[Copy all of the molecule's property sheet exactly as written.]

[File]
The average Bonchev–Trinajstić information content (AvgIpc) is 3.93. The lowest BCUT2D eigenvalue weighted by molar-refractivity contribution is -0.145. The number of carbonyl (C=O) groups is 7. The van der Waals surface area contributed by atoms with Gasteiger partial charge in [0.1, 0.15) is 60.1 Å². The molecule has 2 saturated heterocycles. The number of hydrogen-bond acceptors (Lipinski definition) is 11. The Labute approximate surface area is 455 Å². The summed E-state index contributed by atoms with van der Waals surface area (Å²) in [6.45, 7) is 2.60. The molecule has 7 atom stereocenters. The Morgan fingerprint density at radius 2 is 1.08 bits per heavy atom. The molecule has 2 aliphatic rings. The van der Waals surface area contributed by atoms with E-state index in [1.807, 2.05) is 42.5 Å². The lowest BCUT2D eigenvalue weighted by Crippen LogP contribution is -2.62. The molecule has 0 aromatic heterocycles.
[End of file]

The average Bonchev–Trinajstić information content (AvgIpc) is 3.93. The lowest BCUT2D eigenvalue weighted by molar-refractivity contribution is -0.145. The number of carbonyl (C=O) groups is 7. The van der Waals surface area contributed by atoms with Gasteiger partial charge in [0.1, 0.15) is 60.1 Å². The molecule has 2 saturated heterocycles. The number of hydrogen-bond acceptors (Lipinski definition) is 11. The Labute approximate surface area is 455 Å². The summed E-state index contributed by atoms with van der Waals surface area (Å²) in [6.45, 7) is 2.60. The molecule has 7 atom stereocenters. The Morgan fingerprint density at radius 2 is 1.08 bits per heavy atom. The molecule has 2 aliphatic rings. The van der Waals surface area contributed by atoms with E-state index in [1.807, 2.05) is 42.5 Å². The lowest BCUT2D eigenvalue weighted by Crippen LogP contribution is -2.62. The molecule has 0 aromatic heterocycles.